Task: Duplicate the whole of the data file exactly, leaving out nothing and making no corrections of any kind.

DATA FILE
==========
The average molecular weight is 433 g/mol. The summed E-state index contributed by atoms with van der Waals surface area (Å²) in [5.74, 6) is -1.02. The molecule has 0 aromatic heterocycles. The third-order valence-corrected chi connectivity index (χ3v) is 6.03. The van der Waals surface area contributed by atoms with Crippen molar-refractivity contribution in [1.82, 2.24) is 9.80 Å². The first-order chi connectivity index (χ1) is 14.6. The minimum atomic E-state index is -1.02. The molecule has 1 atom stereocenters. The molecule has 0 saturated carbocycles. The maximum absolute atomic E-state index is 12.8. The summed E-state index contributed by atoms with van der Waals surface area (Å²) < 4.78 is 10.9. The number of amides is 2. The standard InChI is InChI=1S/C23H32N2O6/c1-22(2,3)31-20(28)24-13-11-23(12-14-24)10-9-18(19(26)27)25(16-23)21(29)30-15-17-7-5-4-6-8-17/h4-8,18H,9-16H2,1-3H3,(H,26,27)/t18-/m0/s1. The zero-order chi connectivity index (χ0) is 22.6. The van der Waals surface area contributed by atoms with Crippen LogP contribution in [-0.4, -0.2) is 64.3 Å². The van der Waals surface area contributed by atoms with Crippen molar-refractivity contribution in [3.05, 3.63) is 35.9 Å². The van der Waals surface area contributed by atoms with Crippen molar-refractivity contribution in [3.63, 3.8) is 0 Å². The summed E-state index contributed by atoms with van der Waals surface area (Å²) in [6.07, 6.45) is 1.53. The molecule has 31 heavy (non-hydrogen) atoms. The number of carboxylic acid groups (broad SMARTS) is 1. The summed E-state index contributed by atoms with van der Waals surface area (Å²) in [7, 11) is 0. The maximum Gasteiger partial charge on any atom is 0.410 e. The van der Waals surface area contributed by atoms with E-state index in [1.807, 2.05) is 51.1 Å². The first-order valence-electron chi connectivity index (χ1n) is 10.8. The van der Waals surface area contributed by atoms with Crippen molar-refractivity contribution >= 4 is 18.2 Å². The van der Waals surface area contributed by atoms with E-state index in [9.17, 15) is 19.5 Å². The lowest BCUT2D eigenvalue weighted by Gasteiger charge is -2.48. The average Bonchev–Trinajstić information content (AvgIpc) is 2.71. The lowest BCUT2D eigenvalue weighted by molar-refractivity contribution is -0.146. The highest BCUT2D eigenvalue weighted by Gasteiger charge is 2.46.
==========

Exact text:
The average molecular weight is 433 g/mol. The summed E-state index contributed by atoms with van der Waals surface area (Å²) in [5.74, 6) is -1.02. The molecule has 0 aromatic heterocycles. The third-order valence-corrected chi connectivity index (χ3v) is 6.03. The van der Waals surface area contributed by atoms with Crippen molar-refractivity contribution in [1.82, 2.24) is 9.80 Å². The first-order chi connectivity index (χ1) is 14.6. The minimum atomic E-state index is -1.02. The molecule has 1 atom stereocenters. The molecule has 0 saturated carbocycles. The maximum absolute atomic E-state index is 12.8. The summed E-state index contributed by atoms with van der Waals surface area (Å²) < 4.78 is 10.9. The number of amides is 2. The standard InChI is InChI=1S/C23H32N2O6/c1-22(2,3)31-20(28)24-13-11-23(12-14-24)10-9-18(19(26)27)25(16-23)21(29)30-15-17-7-5-4-6-8-17/h4-8,18H,9-16H2,1-3H3,(H,26,27)/t18-/m0/s1. The zero-order chi connectivity index (χ0) is 22.6. The van der Waals surface area contributed by atoms with Crippen LogP contribution in [-0.4, -0.2) is 64.3 Å². The van der Waals surface area contributed by atoms with Crippen molar-refractivity contribution in [3.05, 3.63) is 35.9 Å². The van der Waals surface area contributed by atoms with Crippen molar-refractivity contribution in [3.63, 3.8) is 0 Å². The summed E-state index contributed by atoms with van der Waals surface area (Å²) in [6.07, 6.45) is 1.53. The molecule has 31 heavy (non-hydrogen) atoms. The number of carboxylic acid groups (broad SMARTS) is 1. The summed E-state index contributed by atoms with van der Waals surface area (Å²) in [7, 11) is 0. The maximum Gasteiger partial charge on any atom is 0.410 e. The van der Waals surface area contributed by atoms with E-state index in [1.807, 2.05) is 51.1 Å². The first-order valence-electron chi connectivity index (χ1n) is 10.8. The van der Waals surface area contributed by atoms with Crippen molar-refractivity contribution >= 4 is 18.2 Å². The van der Waals surface area contributed by atoms with E-state index in [9.17, 15) is 19.5 Å². The lowest BCUT2D eigenvalue weighted by Gasteiger charge is -2.48. The average Bonchev–Trinajstić information content (AvgIpc) is 2.71. The lowest BCUT2D eigenvalue weighted by molar-refractivity contribution is -0.146. The highest BCUT2D eigenvalue weighted by Gasteiger charge is 2.46.